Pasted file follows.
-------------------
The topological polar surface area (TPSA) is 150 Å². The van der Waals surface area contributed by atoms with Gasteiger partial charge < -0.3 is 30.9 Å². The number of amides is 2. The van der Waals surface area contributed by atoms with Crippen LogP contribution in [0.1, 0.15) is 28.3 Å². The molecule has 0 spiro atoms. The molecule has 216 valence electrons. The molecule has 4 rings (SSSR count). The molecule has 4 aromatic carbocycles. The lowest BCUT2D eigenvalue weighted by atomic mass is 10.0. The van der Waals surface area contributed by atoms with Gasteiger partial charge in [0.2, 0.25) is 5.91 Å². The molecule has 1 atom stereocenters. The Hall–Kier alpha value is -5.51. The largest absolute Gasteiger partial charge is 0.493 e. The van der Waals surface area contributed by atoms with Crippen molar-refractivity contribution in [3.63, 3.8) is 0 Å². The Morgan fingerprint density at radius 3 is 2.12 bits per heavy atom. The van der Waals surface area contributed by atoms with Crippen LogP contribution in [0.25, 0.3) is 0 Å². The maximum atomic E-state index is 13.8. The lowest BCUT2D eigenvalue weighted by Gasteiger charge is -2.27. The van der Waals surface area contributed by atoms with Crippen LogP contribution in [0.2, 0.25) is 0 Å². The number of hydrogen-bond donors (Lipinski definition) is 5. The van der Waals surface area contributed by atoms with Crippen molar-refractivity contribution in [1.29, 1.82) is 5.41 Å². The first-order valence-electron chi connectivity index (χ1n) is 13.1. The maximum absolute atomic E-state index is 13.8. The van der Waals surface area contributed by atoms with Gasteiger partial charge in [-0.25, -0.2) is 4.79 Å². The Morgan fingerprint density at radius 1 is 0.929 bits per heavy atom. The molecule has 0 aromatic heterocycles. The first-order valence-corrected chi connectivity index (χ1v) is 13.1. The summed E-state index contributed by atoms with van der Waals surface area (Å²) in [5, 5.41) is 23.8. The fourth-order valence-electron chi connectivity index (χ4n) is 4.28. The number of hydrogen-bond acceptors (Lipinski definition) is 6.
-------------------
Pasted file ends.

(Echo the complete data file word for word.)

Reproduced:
The topological polar surface area (TPSA) is 150 Å². The van der Waals surface area contributed by atoms with Gasteiger partial charge < -0.3 is 30.9 Å². The number of amides is 2. The van der Waals surface area contributed by atoms with Crippen LogP contribution in [0.1, 0.15) is 28.3 Å². The molecule has 0 spiro atoms. The molecule has 216 valence electrons. The molecule has 4 rings (SSSR count). The molecule has 4 aromatic carbocycles. The lowest BCUT2D eigenvalue weighted by atomic mass is 10.0. The van der Waals surface area contributed by atoms with Gasteiger partial charge in [0.2, 0.25) is 5.91 Å². The molecule has 1 atom stereocenters. The Hall–Kier alpha value is -5.51. The largest absolute Gasteiger partial charge is 0.493 e. The van der Waals surface area contributed by atoms with Crippen molar-refractivity contribution in [3.63, 3.8) is 0 Å². The Morgan fingerprint density at radius 3 is 2.12 bits per heavy atom. The van der Waals surface area contributed by atoms with Crippen LogP contribution in [0.25, 0.3) is 0 Å². The maximum atomic E-state index is 13.8. The lowest BCUT2D eigenvalue weighted by Gasteiger charge is -2.27. The van der Waals surface area contributed by atoms with Crippen LogP contribution in [0.2, 0.25) is 0 Å². The number of hydrogen-bond donors (Lipinski definition) is 5. The van der Waals surface area contributed by atoms with Crippen molar-refractivity contribution in [1.29, 1.82) is 5.41 Å². The first-order valence-electron chi connectivity index (χ1n) is 13.1. The maximum absolute atomic E-state index is 13.8. The van der Waals surface area contributed by atoms with Gasteiger partial charge in [-0.25, -0.2) is 4.79 Å². The Morgan fingerprint density at radius 1 is 0.929 bits per heavy atom. The molecule has 0 aromatic heterocycles. The first-order valence-corrected chi connectivity index (χ1v) is 13.1. The summed E-state index contributed by atoms with van der Waals surface area (Å²) in [5, 5.41) is 23.8. The fourth-order valence-electron chi connectivity index (χ4n) is 4.28. The number of hydrogen-bond acceptors (Lipinski definition) is 6.